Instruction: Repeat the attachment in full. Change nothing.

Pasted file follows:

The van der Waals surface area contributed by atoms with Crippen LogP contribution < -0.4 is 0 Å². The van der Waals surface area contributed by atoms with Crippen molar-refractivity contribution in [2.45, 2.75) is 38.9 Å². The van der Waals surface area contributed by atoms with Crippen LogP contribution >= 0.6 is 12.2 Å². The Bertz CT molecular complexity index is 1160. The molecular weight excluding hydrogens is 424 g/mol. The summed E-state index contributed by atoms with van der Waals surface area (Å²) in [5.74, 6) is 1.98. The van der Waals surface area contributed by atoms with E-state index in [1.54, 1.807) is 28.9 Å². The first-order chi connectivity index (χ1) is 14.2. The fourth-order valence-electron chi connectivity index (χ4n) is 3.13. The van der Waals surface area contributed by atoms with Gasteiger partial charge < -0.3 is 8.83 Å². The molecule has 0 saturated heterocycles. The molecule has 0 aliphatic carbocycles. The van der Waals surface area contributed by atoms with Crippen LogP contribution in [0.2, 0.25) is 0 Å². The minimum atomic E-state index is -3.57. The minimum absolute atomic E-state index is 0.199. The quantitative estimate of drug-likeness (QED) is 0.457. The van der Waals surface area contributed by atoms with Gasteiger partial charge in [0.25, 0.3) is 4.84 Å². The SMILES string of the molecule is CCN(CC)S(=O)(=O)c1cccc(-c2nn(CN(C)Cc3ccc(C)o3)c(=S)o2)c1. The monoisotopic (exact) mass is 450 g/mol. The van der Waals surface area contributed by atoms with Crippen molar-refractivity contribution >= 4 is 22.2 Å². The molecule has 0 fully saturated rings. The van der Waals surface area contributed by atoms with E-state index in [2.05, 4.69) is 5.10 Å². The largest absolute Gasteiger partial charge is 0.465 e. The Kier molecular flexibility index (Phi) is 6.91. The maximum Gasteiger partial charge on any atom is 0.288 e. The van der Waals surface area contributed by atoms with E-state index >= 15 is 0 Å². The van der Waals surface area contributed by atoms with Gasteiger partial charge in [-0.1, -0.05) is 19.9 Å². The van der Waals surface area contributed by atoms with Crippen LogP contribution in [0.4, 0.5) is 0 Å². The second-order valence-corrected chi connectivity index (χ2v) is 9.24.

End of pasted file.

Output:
The van der Waals surface area contributed by atoms with Crippen LogP contribution < -0.4 is 0 Å². The van der Waals surface area contributed by atoms with Crippen molar-refractivity contribution in [2.45, 2.75) is 38.9 Å². The van der Waals surface area contributed by atoms with Crippen LogP contribution >= 0.6 is 12.2 Å². The Bertz CT molecular complexity index is 1160. The molecular weight excluding hydrogens is 424 g/mol. The summed E-state index contributed by atoms with van der Waals surface area (Å²) in [5.74, 6) is 1.98. The van der Waals surface area contributed by atoms with E-state index in [1.54, 1.807) is 28.9 Å². The first-order chi connectivity index (χ1) is 14.2. The fourth-order valence-electron chi connectivity index (χ4n) is 3.13. The van der Waals surface area contributed by atoms with Gasteiger partial charge < -0.3 is 8.83 Å². The molecule has 0 saturated heterocycles. The molecule has 0 aliphatic carbocycles. The van der Waals surface area contributed by atoms with Crippen LogP contribution in [0.2, 0.25) is 0 Å². The minimum atomic E-state index is -3.57. The minimum absolute atomic E-state index is 0.199. The quantitative estimate of drug-likeness (QED) is 0.457. The van der Waals surface area contributed by atoms with Gasteiger partial charge in [0.25, 0.3) is 4.84 Å². The SMILES string of the molecule is CCN(CC)S(=O)(=O)c1cccc(-c2nn(CN(C)Cc3ccc(C)o3)c(=S)o2)c1. The monoisotopic (exact) mass is 450 g/mol. The van der Waals surface area contributed by atoms with Crippen molar-refractivity contribution >= 4 is 22.2 Å². The molecule has 0 fully saturated rings. The van der Waals surface area contributed by atoms with E-state index in [2.05, 4.69) is 5.10 Å². The largest absolute Gasteiger partial charge is 0.465 e. The Kier molecular flexibility index (Phi) is 6.91. The maximum Gasteiger partial charge on any atom is 0.288 e. The van der Waals surface area contributed by atoms with E-state index >= 15 is 0 Å². The van der Waals surface area contributed by atoms with Gasteiger partial charge in [-0.1, -0.05) is 19.9 Å². The van der Waals surface area contributed by atoms with Crippen LogP contribution in [0.4, 0.5) is 0 Å². The second-order valence-corrected chi connectivity index (χ2v) is 9.24.